As with all aspects of navigation, following ‘best practice’ is the surest way to make sure you are passage planning in a seamanlike manner, says Bruce Jacobs

Rubicon 3 Adventure Sailing’s Bruce Jacobs shares his 8 tips for confident digital navigation.

1 Check the GPS settings


Is your GPS set to WGS84? Does it show true or magnetic? Is it accounting for variation? All of these settings can be changed (and may well have been by a previous skipper) so get into those settings and get things set up as you want them to be.

2 Always zoom right in on vector charts

A screen of a Navionics chart

Credit: Navionics

When using vector charts always keep in mind that the dangers are hidden until you zoom in to the appropriate layer.

Don’t become a victim of unseen hazards.

Once you have your route in place, zoom right in and check, check, check.

3 Don’t put your waypoint on a hazard!

HY36XA North Cardinal mark floating on North Sea off the Dutch west coast near Den Helder, Netherlands

Credit: Alamy

Yes, even a buoy is a hazard if you inadvertently drive into it. This really applies if you have turned on your autopilot and it is following a route.

If you ever get to this point it suggests you were not paying anything like close enough attention anyway.

4 Put your waypoints somewhere meaningful

Brewin Dolphin Commodores’ Cup 2014 Day 5 Friday, Round the Island Race. Needles Light House Teasing Machine

CREDIT: Rick Tomlinson/RORC

With GPS charting it is particularly easy to be lazy in placing your waypoints.

Will you really head two miles past a headland before turning, or should that waypoint be much closer in?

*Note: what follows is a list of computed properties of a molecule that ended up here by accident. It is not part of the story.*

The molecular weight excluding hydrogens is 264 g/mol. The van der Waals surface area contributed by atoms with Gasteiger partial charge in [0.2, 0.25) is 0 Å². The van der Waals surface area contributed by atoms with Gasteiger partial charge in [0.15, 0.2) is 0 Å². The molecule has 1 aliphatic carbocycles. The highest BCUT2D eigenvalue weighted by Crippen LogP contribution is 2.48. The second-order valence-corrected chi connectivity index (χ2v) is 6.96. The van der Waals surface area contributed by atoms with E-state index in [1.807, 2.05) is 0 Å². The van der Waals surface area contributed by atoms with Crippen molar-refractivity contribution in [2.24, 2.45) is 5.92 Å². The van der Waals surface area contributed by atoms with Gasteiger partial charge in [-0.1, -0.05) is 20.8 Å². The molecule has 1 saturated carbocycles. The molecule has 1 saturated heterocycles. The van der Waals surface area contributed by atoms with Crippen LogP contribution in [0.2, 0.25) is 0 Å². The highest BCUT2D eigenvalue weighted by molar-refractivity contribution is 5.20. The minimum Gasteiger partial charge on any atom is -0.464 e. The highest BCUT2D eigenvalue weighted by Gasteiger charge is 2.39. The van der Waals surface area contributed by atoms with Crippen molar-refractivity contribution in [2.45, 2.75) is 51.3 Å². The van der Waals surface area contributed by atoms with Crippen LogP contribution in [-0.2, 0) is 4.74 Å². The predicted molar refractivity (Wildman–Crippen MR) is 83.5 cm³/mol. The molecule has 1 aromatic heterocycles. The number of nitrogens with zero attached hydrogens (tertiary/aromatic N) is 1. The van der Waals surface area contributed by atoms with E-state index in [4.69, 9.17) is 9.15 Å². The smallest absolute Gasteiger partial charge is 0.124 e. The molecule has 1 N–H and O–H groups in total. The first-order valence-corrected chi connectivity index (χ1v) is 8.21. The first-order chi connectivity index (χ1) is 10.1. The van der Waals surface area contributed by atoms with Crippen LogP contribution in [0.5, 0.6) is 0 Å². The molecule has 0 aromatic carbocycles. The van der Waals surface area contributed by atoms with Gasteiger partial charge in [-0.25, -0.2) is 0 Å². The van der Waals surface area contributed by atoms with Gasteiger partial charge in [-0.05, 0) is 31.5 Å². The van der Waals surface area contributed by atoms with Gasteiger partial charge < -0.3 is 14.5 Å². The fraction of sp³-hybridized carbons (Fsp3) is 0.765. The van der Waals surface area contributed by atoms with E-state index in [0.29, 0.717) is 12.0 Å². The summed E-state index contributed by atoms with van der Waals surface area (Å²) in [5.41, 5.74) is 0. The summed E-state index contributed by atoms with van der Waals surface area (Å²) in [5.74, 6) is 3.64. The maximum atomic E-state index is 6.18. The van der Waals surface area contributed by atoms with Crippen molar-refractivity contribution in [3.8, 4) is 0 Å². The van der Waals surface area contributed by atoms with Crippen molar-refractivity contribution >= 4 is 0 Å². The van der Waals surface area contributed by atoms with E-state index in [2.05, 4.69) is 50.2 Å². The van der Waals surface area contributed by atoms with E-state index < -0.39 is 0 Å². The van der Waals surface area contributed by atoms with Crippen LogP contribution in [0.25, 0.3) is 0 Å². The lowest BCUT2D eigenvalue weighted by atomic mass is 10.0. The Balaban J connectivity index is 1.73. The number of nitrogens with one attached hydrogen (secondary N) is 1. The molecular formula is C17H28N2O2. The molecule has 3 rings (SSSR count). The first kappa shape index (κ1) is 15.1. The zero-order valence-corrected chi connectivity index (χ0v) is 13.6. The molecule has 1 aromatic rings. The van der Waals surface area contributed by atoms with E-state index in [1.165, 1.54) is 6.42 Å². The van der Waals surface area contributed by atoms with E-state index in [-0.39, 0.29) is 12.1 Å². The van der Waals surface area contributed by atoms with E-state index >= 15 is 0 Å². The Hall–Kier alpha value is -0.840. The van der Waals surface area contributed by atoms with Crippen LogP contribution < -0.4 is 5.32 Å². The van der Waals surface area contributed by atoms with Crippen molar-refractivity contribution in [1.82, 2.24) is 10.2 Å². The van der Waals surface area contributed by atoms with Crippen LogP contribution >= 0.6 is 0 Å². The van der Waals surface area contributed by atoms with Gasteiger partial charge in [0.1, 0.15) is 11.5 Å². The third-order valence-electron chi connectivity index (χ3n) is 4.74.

If you’re cutting corners on your route, you’re in unchecked territory.

5 Know your distances

A yacht anchored amongst rocks

If using your GPS as an anchor alarm, make sure you know how far you can move before you wish the alarm to sound.

0.1nm is 185m, so depending on your anchorage you should probably be setting your alarm for less than a quarter of this.

6 Remember GPS is not infallible

Especially if you are in a tight, hilly area the accuracy of GPS can be off by quite a few metres.

If you are piloting through a narrow channel, this could be the difference between staying in deep water and hitting a rock.

Nothing beats the Mark 1 eyeball and a lot of common sense.

7 What does it mean in the real world

A yacht going around the Needles, Isle of Wight

Credit: Alamy

It is easy to feel that you’re a safe distance from a hazard when looking on a zoomed-in Vector Chart.

But you can often look up, or go on deck to see that you feel much closer than you thought.

It is always worth keeping your head out of the boat and looking up from the screen to take a real-world view.

8 Keep updated

A woman holding a chart

One of the most useful aspects of digital charts is the ability to keep them up to date.

A chart is only as good as its last survey, but around much of the UK, hazards do move regularly.

Keeping your charts up to date is vital whether paper or digital, but making notes is not yet an option on digital charts